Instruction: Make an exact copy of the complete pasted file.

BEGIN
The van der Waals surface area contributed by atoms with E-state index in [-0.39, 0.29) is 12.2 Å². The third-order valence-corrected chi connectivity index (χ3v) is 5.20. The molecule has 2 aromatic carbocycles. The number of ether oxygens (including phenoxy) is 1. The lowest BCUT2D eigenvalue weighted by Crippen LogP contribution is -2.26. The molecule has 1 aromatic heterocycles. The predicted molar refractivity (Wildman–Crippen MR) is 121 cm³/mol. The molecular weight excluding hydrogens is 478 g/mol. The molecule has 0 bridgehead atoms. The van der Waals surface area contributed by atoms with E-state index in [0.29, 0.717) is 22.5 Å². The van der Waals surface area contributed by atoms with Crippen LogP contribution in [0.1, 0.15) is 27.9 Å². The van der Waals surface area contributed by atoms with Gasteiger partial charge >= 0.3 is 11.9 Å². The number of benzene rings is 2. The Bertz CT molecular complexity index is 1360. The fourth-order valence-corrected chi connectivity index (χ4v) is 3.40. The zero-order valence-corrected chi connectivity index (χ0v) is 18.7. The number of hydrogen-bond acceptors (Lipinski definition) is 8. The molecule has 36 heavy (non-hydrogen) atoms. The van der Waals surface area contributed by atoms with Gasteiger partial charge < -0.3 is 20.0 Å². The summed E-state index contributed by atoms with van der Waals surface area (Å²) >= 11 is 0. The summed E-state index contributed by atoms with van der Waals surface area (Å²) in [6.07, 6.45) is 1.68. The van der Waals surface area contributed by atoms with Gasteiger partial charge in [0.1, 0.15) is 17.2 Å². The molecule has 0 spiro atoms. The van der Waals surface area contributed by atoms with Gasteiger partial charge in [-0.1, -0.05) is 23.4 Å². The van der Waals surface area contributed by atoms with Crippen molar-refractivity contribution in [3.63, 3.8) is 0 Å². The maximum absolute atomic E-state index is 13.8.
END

The van der Waals surface area contributed by atoms with E-state index in [-0.39, 0.29) is 12.2 Å². The third-order valence-corrected chi connectivity index (χ3v) is 5.20. The molecule has 2 aromatic carbocycles. The number of ether oxygens (including phenoxy) is 1. The lowest BCUT2D eigenvalue weighted by Crippen LogP contribution is -2.26. The molecule has 1 aromatic heterocycles. The predicted molar refractivity (Wildman–Crippen MR) is 121 cm³/mol. The molecular weight excluding hydrogens is 478 g/mol. The molecule has 0 bridgehead atoms. The van der Waals surface area contributed by atoms with E-state index in [0.29, 0.717) is 22.5 Å². The van der Waals surface area contributed by atoms with Crippen LogP contribution in [0.1, 0.15) is 27.9 Å². The van der Waals surface area contributed by atoms with Gasteiger partial charge >= 0.3 is 11.9 Å². The number of benzene rings is 2. The Bertz CT molecular complexity index is 1360. The fourth-order valence-corrected chi connectivity index (χ4v) is 3.40. The zero-order valence-corrected chi connectivity index (χ0v) is 18.7. The number of hydrogen-bond acceptors (Lipinski definition) is 8. The molecule has 36 heavy (non-hydrogen) atoms. The van der Waals surface area contributed by atoms with Gasteiger partial charge < -0.3 is 20.0 Å². The summed E-state index contributed by atoms with van der Waals surface area (Å²) >= 11 is 0. The summed E-state index contributed by atoms with van der Waals surface area (Å²) in [6.07, 6.45) is 1.68. The van der Waals surface area contributed by atoms with Gasteiger partial charge in [0.1, 0.15) is 17.2 Å². The molecule has 0 spiro atoms. The van der Waals surface area contributed by atoms with Gasteiger partial charge in [-0.1, -0.05) is 23.4 Å². The van der Waals surface area contributed by atoms with Crippen molar-refractivity contribution in [3.63, 3.8) is 0 Å². The maximum absolute atomic E-state index is 13.8.